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The Sea of Monsters
Rick Riordan
Paladin of Souls
Lois McMaster Bujold
Batman: The Night of the Owls
Scott Snyder, Judd Winick, Justin Gray, David Finch, Peter J. Tomasi, Pat Gleason, Tony S. Daniel, Scott Lobdell, Duane Swierczynski, J.H. Williams III, Jimmy Palmiotti
Nightwing, Vol. 2: Night of the Owls
Kyle Higgins, Eddy Barrows, Ruy Jose
Batgirl, Vol. 2: Knightfall Descends - Gail Simone, Ardian Syaf, Vincente Cifuentes Just dial F for Feelings on this one.

My second journey into a Gail Simone book, and let me just say, that I really enjoyed this book. Gail seems to have found her footing in this book and with the character. Much of the campiness that slightly turned me off was toned way down in this book. There was still some campiness there, but not to the same degree as the previous volume. This book follows Barbara on a series of encounters ranging from a run-in with the Court of Owls and the emergence of vigilante named Knightfall who may have been an innocent girl turned into a crazed “hero” intent on saving Gotham by purging it of its evil.

The thing I’m finding very interesting in these books is the storytelling format. So far, the volumes have been made up of various mini-stories rather than having one specific arc focus. I think the reason this works so well with Barbara’s story is because we watch as she adapts to these different situations while coping with the various thoughts and feelings she has.

Continuing with the theme from volume one, Barbara still stands on shaky ground. She continues to be a dichotomy. She’s still trying to come to terms with her capabilities as a hero, and she’s beginning to question “the system.” She questions if they’re contributing to the problem by protecting the “haves” and their investments from the “have-nots” rather than addressing the problem of poverty and the disproportionate gap between the two. Is she truly a hero in this respect?

She also comes face to face with very important parts of her past in the form of her mother, which started in the last volume, and one of the thugs who witnessed her crippling at the hands of Joker (an encounter that turned out differently than I expected). There’s also the issue of Barbara’s brother, James, that she’s unaware is bubbling into something that will probably blow up on her soon. Throw in the fact that she’s still dealing with her survivor’s guilt and trauma, which tends to make her react in very emotional ways in some situations because she’s triggered.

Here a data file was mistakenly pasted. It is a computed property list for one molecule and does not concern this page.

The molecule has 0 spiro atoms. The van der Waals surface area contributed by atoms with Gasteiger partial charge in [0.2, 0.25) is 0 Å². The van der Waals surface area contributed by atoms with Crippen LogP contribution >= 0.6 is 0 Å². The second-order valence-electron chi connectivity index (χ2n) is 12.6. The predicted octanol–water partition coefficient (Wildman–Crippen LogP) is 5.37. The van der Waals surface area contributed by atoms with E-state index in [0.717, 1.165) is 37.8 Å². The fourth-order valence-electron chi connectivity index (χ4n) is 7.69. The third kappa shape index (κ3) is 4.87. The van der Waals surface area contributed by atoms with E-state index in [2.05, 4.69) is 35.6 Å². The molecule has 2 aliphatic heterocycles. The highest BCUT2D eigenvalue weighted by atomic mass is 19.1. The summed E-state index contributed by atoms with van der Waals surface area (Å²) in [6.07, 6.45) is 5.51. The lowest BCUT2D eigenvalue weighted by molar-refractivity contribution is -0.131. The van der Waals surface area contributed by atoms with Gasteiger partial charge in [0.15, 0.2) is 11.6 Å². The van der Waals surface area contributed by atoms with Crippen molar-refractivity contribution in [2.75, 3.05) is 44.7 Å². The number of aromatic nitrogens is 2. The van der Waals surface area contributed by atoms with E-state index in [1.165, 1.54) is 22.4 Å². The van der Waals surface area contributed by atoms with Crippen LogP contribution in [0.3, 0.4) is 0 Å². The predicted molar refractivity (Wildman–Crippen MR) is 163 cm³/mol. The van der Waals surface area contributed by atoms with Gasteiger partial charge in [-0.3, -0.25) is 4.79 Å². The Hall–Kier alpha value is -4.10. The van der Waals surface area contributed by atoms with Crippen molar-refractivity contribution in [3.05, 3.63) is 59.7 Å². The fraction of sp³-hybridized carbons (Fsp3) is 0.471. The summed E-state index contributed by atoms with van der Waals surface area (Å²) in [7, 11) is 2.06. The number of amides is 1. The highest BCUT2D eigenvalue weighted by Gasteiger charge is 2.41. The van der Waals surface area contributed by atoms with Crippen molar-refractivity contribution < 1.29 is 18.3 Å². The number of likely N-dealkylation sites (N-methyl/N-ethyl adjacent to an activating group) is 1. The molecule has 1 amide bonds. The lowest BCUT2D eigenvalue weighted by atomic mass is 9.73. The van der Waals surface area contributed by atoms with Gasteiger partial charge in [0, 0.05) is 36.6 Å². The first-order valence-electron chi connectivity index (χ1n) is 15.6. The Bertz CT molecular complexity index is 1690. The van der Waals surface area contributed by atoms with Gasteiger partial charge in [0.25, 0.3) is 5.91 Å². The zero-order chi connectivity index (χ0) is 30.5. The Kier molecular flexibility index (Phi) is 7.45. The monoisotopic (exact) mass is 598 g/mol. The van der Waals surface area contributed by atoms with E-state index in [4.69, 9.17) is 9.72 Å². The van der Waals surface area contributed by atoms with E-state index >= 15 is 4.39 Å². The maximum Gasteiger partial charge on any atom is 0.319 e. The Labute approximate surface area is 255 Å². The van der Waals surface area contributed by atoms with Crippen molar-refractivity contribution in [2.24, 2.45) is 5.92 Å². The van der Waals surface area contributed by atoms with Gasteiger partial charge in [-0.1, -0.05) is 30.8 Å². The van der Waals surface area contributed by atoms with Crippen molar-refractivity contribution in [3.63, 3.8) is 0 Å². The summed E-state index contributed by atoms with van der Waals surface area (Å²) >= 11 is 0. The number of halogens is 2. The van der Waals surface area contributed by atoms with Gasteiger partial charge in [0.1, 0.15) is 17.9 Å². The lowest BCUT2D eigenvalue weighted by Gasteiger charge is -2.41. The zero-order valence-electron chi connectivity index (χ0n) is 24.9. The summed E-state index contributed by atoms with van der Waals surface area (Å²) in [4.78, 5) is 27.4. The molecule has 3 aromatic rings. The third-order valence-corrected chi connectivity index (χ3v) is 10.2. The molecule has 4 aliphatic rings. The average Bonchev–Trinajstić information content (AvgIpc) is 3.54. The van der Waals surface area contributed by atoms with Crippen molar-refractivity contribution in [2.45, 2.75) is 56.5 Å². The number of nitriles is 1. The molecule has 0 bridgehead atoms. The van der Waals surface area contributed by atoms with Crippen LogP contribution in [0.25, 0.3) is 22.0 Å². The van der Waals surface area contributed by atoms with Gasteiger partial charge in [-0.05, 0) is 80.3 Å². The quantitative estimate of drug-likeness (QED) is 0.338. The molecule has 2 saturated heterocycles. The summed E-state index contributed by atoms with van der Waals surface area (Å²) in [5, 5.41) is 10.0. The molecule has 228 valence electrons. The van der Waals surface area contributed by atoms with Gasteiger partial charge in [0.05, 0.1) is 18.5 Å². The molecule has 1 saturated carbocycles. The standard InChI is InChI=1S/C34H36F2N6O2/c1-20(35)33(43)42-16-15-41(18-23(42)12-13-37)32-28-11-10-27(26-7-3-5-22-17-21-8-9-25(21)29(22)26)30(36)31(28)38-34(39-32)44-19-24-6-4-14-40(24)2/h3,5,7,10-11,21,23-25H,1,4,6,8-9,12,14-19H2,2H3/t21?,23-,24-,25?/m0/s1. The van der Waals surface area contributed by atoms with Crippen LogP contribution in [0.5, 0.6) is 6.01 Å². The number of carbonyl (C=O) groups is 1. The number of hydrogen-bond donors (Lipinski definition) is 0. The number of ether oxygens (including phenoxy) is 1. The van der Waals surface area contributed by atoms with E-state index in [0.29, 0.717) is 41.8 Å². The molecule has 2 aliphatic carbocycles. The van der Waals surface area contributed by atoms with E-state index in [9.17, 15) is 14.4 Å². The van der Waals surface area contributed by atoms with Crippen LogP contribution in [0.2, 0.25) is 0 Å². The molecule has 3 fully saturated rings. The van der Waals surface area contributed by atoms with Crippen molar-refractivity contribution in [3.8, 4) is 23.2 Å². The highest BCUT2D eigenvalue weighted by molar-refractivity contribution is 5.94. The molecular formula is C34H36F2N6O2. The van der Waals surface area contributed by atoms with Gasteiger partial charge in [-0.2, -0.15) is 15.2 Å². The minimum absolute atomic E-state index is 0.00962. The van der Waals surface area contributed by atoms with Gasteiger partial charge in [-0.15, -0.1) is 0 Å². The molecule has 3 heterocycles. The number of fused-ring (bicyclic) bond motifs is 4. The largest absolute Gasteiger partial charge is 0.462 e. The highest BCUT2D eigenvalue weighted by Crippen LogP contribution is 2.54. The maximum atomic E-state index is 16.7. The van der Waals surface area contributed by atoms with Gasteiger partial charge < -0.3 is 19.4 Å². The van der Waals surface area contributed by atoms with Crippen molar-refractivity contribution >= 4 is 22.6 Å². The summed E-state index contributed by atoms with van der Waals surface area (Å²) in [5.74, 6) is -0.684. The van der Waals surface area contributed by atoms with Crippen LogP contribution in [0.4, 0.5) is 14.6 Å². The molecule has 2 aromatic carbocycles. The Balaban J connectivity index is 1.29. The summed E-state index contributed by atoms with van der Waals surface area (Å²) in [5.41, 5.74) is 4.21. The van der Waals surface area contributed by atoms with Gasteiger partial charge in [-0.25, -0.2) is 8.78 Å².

A character that I’m rapidly becoming to enjoy is Melody McKenna, an investigator for GCPD whose story we learned more of in this volume. Barbara keeps insisting that Melody McKenna hates her. That is so not true, and it’s so obvious that it’s not. McKenna is upset with Barbara because of what happened with her partner after Barbara’s return. That’s obvious as well. However, while McKenna has an invested interest in Batgirl, she’s allowed Barbara on numerous occasions to do her thing. In this volume, McKenna seems to fully grasp what happened with her partner is truly not Batgirl’s fault because she relates a situation where she acted in a similar fashion as Barbara with the same outcome.

I could chalk this up to Barbara’s current conflicting feelings, though, how she seems to take everything so personally and feel it so deeply. She feels every loss. She sees the situation with McKenna’s partner as something she should’ve handled better, so maybe this insistence that McKenna hates is just transference of her own harsh views of herself onto a tangible person/object.

My only complaint with this was In the Line of Fire, which is issue #9 and part of the crossover with the Court of Owls. This pissed me off so bad, but not because it was bad. Truthfully, it was very good, and it was shaping up to be my favorite part of the book (now my favorite part is the Batwoman/McKenna/Batgirl team-up near the end), but it just ends without you really knowing what happens. I don’t think it really think this should’ve been included since it heavily depends on you reading issues from other books to get the full scope of what’s going on. The other stories have an “ending,” except this one, and then the next story goes immediately into this Knightfall storyline. You’re left wondering what happened, if you haven’t read it, because it was obvious a big deal. However, it does say that you need to go to Batman #9, but still, I had to track down this Owls business to read soon. Remember I said I wasn’t really wanting to get into all this DCnU stuff, but DC is making me.

I think this is shaping up into a fine book. I like the sort of darker approach to her return. It’s not all sunshine and rainbows. Barbara has issues that have plagued her return and will presumably continue to plague her for a while. Watching her triumphs and failures, her insecurities, her growing confidence, makes her feel like a very believable character.